Purists who don't like to see critics erecting barriers will carp at this but I do agree with those who say there's an "urban school" of Jazz arranging: busy, hard-swinging, melodic, detailed, eyes open, all ahead full, even in the ballads. Duke Ellington comes to mind when I consider this, as well as Thad Jones & Mel Lewis, Bill Kirchner, Charles Mingus, Gil Evans, Claude Thornhill, well, you get it. And so does Jim Cifelli, whose New York Nonet will fit into the above company nicely.
TUNNEL VISION features cantilevered horn charts that dip and flip ("Go"), small subgroups of instruments leaping under and through others (a stellar rearrangement of Wayne Shorter's "Fee Fi Fo Fum" and "Speak No Evil"), and (of course) hushed moments in which there is a space created for contemplation: did I hear what I think I heard, and what can it mean? ("Something She Said.") A Cifelli original, this ditty is evident of what is so good about this small group. Taking a minor tonal patch off Miles Davis' classic "So What," Cifelli bases this tune on similar chords but as if to say, "What if?" Barbara Cifelli's votive flute opens it under Tim Horner's exquisite working-out on the cymbals, and once the chords parallel to Miles' appear a nervous if tranquil horn chart slips through, and it nearly speaks English. Classic, girls and boys. A more straight-ahead arrangement of the Cole Porter evergreen "What is This Thing Called Love?" does not employ, say, the widescreen approach of Mingus in which he had several instruments moving within the chords of the tune while also strongly referring to other related-chord standards ("Hot House" was one of them, pardon my failing memory) but rather with a sunnier tack. It is a springtime weekend noon and the question lingers at the back of your mind but not right now, thanks, you are with your honey and there are no shadows anywhere. Well, not right now.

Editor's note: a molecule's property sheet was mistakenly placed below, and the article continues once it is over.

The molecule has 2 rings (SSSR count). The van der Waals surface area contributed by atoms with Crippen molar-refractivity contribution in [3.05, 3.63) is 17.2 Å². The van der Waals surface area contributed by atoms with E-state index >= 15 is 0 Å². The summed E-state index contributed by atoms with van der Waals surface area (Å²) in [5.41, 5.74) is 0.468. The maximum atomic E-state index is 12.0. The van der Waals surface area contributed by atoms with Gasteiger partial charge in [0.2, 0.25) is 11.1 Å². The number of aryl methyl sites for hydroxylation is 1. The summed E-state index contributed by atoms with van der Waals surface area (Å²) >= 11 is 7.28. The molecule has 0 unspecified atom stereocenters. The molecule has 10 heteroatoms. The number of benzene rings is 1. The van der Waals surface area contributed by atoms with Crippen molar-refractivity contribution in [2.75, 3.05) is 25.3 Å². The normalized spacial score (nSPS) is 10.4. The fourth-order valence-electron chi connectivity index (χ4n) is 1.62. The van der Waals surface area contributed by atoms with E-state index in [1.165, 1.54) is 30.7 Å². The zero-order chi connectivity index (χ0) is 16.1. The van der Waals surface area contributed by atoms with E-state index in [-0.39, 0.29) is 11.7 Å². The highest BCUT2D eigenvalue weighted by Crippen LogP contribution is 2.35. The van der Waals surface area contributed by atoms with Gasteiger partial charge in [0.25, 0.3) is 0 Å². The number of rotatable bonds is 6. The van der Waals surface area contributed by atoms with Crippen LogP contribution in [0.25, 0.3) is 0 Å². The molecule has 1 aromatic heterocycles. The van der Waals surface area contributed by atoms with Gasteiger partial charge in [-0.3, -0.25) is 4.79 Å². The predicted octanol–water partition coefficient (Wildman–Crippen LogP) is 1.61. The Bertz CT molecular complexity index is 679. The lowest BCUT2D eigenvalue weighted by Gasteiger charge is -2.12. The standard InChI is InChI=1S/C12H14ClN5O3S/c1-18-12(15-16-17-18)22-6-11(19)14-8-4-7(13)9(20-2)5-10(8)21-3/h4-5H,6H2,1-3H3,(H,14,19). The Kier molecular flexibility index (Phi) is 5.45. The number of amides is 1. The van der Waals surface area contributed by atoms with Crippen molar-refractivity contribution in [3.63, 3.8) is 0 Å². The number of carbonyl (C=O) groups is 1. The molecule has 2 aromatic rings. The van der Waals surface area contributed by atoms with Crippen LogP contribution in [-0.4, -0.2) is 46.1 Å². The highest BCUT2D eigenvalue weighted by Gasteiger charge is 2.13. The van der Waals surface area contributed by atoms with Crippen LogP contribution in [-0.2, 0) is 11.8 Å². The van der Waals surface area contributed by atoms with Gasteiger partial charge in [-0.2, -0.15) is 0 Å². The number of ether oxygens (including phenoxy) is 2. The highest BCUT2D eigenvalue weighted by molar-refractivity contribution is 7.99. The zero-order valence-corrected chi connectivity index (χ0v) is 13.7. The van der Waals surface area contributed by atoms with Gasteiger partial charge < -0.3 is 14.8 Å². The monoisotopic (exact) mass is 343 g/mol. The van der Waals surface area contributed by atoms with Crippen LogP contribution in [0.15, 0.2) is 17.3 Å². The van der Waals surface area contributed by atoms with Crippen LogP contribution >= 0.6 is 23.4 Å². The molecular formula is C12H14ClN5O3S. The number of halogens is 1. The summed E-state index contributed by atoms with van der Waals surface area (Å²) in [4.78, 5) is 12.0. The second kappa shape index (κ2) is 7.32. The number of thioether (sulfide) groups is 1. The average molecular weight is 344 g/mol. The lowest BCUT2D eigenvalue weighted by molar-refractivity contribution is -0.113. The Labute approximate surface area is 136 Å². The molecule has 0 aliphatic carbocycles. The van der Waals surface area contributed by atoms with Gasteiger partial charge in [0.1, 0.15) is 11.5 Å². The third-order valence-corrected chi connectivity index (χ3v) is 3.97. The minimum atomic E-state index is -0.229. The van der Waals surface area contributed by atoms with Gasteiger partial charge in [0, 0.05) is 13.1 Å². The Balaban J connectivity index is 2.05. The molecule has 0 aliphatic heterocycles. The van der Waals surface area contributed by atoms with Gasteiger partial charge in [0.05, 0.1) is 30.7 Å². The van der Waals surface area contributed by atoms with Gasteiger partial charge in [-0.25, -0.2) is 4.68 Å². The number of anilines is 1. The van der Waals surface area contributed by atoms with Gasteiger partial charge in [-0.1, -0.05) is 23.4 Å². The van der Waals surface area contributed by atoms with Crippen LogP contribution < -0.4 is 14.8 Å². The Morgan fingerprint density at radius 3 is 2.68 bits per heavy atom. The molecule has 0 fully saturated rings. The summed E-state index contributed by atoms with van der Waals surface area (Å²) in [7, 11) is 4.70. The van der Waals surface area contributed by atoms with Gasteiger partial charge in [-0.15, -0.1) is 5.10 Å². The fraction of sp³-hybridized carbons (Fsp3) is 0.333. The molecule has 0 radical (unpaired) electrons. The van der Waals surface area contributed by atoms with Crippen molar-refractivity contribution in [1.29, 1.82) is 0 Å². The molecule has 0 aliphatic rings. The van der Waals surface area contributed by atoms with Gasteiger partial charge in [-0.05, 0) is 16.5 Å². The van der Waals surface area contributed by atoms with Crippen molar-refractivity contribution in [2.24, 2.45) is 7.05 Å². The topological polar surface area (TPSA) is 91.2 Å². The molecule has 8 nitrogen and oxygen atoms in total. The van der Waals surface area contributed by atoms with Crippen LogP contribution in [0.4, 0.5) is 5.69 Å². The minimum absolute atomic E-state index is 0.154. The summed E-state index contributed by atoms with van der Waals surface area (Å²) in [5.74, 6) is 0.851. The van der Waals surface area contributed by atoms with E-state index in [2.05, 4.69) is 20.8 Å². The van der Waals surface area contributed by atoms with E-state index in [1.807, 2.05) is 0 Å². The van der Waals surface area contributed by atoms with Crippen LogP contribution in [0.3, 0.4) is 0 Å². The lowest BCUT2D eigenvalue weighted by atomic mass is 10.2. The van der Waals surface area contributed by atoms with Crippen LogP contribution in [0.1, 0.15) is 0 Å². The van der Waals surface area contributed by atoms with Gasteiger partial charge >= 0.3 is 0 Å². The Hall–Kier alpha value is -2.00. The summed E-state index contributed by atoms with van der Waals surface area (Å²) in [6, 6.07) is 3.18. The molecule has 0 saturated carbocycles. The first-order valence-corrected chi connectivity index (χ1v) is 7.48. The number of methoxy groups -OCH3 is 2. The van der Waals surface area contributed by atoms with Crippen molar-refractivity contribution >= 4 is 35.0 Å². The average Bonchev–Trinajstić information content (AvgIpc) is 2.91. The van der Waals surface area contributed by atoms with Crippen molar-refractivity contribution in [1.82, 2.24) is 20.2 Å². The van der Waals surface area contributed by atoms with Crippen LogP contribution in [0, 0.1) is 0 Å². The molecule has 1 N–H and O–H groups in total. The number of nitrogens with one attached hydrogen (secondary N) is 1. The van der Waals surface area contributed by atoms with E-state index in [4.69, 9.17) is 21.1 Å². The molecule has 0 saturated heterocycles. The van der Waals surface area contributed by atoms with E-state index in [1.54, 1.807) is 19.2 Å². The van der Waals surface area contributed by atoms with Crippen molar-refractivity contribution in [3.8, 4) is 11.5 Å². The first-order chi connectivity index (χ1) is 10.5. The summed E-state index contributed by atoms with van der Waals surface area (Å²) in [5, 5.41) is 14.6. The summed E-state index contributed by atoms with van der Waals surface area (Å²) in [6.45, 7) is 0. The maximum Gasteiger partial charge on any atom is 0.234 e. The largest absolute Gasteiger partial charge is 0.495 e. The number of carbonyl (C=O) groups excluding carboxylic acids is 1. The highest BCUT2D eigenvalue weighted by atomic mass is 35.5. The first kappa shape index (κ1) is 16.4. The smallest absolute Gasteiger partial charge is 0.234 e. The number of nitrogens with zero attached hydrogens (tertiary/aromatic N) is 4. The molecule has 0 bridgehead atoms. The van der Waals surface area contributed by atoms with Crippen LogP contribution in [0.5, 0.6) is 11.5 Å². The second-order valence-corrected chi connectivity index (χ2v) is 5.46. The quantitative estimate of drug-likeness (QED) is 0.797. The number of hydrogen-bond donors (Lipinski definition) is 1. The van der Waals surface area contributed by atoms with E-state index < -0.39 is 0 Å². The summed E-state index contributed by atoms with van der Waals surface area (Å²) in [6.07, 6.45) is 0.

Kudos to Mary Ann McSweeney for a hot-plucked bass break, Barbara C. recalling Glenn Wilson favorably on the baritone, and Andy Gravish' trumpet statement which has nary a care in the world. A natty Latin workout ("Cambio de Corazon") features Cliff Lyon's sophisticated alto sax, but I do want to comment on the aforementioned Shorter medley. It's not just Pete McCann's spiky guitar break that puts this double-up over, it's Cifelli's understanding of Shorter's melodies on a near molecular level: Iíve always thought that Wayne S. knows what to leave out to give his melodies a haunting, unfinished quality, even in a more up-tempo situation as this one. Like the head to "Water Babies," these tunes here have a Monkish group of chords filtered through a Debussy-like prism. The eyebrow cocks, a door opens in your head. And you're better for that door having been unlocked. Even in New York. Joel Frahm's tenor break, agilely surfing a la early 'Trane on a wave of McCan chording, is a special treat as well. McCann deserves a nod for doing double duty playing the piano parts as well. Very cool. Trombonist Peter McGuinness contributes "Cajun Conniption," which tosses some New Orleans Dixieland gumbo into the mix early on but quickly hops the Amtrak for you already know where.
TUNNEL VISION is a CD which like any urban scene requires close attention and repeated listenings.
by Ken Egbert
Jazz Now Interactive
Copyright Jazz Now, May 2003 issue, all rights reserved